Pursuing her husband’s commitment to military preparedness, Kahn managed to secure expanded military installations in the Bay Area, including Hamilton Air Force Base and the Naval Air Depot in Alameda. A devout proponent of a strong military even in the face of a strengthening peace movement, Kahn defended her stance when she said, “Preparedness never caused a war, un–preparedness never prevented one.”14 While she served in Congress, her district was the site of two simultaneous bridge projects in the 1930s, the Golden Gate, connecting San Francisco with the Marin headlands to the north, and the Bay Bridge, which connected the city to Oakland and the East Bay. Kahn’s political skill in helping to garner the funds necessary to initiate construction of the Bay Bridge particularly, paved the way for a substantial boost to the economic development of San Francisco and the surrounding areas of northern California. Her support for the Federal Bureau of Investigation (FBI) was so reliable that she became a personal friend of its director, J. Edgar Hoover, who nicknamed Kahn the “Mother of the F.B.I.”15 She also opposed the Volstead Act, which prohibited the production, sale, and possession of alcohol. Believing that the government should not attempt to legislate virtues, Kahn worked to ease Prohibition strictures by permitting the manufacture of beer and wine.
As one of only a handful of women in Congress, Kahn once remarked that “the woman in political office must remember her responsibility toward other women.” Heeding her own advice, Kahn worked to institute pensions for army nurses and establish a program honoring the mothers of fallen soldiers; she also publicly expressed concern about low wages for female government employees.16 Nonetheless, despite passionately believing that women should actively participate in politics, she never considered herself a feminist. “I am not specifically interested in so–called women’s questions as all national positions are sexless,” Kahn noted.17 More concerned with the welfare of the Republican Party than with promoting women’s rights, Kahn urged Republican leaders to recognize the potential of women (both as voters and as possible candidates) in party politics. Regardless of her motives, Kahn illustrated the significant role women could play in the government. Originally doubted by some colleagues because of her gender, her effective service revealed that women and, in particular, widows who succeeded their husbands, could leave a mark on Congress. “This is theoretically a government of the majority,” Kahn noted in a 1939 interview. “We can’t let the majority be so indifferent that we will be ruled by a minority. Women must be made to realize the importance of their voice.”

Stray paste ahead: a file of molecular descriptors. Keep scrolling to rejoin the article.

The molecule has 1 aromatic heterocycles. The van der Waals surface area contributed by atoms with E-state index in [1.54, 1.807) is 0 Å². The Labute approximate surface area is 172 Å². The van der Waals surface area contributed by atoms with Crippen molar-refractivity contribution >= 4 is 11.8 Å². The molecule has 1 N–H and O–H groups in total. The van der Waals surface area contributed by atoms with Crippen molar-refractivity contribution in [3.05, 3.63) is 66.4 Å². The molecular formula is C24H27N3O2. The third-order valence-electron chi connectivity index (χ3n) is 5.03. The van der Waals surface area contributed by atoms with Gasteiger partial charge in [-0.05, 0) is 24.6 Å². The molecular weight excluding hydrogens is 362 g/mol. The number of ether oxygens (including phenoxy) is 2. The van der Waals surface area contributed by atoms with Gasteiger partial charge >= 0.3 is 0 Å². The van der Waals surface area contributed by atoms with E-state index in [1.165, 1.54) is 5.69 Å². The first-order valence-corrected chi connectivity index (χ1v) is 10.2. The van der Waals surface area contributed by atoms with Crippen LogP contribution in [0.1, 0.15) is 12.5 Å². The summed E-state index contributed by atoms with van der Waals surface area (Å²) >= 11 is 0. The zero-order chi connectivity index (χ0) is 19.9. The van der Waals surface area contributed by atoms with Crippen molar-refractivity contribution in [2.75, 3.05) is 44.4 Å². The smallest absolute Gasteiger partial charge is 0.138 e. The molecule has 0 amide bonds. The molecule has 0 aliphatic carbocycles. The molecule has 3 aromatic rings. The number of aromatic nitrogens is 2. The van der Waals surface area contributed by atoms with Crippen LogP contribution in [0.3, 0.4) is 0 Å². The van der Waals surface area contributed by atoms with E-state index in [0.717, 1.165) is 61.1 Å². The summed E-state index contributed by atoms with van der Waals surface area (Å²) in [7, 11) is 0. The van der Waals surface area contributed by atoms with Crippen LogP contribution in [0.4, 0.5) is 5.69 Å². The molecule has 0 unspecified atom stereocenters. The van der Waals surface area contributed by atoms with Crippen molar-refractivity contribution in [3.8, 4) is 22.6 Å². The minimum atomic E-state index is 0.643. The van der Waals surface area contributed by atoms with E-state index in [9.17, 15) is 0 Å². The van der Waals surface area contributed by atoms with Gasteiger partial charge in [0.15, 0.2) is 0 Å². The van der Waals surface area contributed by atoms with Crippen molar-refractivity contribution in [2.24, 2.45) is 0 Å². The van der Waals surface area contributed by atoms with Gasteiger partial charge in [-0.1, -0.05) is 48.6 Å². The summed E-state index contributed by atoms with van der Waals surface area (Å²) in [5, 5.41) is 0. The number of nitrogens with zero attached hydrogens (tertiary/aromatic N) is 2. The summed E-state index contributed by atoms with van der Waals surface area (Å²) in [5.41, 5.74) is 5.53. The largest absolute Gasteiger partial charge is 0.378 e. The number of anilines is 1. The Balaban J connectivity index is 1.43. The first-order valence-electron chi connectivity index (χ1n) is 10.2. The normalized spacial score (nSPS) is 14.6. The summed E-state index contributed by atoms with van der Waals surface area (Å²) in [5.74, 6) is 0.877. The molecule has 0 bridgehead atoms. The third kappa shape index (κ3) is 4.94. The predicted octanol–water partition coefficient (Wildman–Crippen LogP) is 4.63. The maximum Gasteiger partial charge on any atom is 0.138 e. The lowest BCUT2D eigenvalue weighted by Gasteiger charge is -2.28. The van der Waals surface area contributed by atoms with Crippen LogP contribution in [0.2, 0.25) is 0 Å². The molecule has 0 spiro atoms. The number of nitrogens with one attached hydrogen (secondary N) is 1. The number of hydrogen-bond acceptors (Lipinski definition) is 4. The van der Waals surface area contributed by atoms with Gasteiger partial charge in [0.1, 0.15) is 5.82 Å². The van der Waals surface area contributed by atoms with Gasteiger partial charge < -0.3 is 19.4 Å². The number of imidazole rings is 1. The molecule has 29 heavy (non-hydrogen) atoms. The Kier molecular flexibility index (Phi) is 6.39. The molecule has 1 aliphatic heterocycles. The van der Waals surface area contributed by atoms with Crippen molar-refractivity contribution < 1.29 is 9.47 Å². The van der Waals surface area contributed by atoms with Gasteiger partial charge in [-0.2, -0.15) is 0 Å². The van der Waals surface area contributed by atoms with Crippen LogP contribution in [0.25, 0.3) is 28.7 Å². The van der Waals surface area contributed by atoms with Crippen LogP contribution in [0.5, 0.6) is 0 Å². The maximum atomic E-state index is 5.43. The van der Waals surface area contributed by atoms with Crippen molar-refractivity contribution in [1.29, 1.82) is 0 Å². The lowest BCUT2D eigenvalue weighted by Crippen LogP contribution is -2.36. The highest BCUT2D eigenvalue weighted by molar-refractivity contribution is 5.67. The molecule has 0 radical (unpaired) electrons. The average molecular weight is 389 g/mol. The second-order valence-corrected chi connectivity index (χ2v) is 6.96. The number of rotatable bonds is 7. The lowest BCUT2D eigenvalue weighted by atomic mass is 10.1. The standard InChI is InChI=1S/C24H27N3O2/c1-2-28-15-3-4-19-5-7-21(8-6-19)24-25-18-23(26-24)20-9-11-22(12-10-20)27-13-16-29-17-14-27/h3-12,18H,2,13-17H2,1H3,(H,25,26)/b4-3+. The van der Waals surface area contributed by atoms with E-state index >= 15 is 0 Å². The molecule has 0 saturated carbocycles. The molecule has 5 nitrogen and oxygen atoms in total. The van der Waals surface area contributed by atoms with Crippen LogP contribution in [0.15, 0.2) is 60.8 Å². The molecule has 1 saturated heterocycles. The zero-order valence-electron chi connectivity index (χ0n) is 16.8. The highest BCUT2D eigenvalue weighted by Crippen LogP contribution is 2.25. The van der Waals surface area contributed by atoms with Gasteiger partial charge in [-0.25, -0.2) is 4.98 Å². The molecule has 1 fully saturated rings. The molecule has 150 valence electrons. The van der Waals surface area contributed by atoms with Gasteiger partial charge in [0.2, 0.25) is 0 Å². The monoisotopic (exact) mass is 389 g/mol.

Much of Kahn’s effectiveness in the House resulted from a vibrant and witty personality that made her presence known from the earliest days of her term. When asked how she managed such a successful legislative record, Kahn snapped back, “Sex appeal!” She usually voted with the Republican leadership, but one line that circulated around the House was: “You always know how Florence Kahn is going to vote (Republican), but only God has the slightest inkling of what she’s going to say.”18 Once, New York Representative and future Mayor Fiorello La Guardia attacked her for being “nothing but a stand–patter following that reactionary Sen. [George H.] Moses,” a stalwart Republican from New Hampshire. Playing off her Jewish heritage, Kahn quipped, “Why shouldn’t I choose Moses as my leader? Haven’t my people been following him for ages?”19
Electoral shifts within Kahn’s district and national politics brought her House career to a close. From 1928 to 1932, the Democratic Party could not find a viable candidate and, thus, did not run any opposition against Kahn in the general election. In 1934, however, a strong challenge from Democrat Chauncy Tramutolo cut Kahn’s winning share of the vote to 48 percent. FDR’s 1936 re–election landslide swept congressional Democrats into office, and the San Francisco district was no exception to that trend. Progressive–Democrat Frank Havenner unseated Kahn by 58 percent to 40 percent of the vote.
In 1937, Kahn retired to San Francisco and her Nob Hill home was a gathering place for the city’s political elite. During the 1939 Golden Gate Exposition, she was named one of the 12 outstanding women in the state’s history. She remained active in civic affairs after she left Congress as a member of the National Council of Jewish Women and co–chair of the northern California chapter of the American Women’s Voluntary Service, a World War II citizen’s organization. Kahn continued her efforts to involve women in the political process and to assert their rights as citizens. “Women,” she argued, “must assume the responsibility of maintaining freedom of speech in this land. They must assume also the responsibility of the ballot through government study.”20 Kahn died in San Francisco, on November 16, 1948.
View Record in the Biographical Directory of the U.S. Congress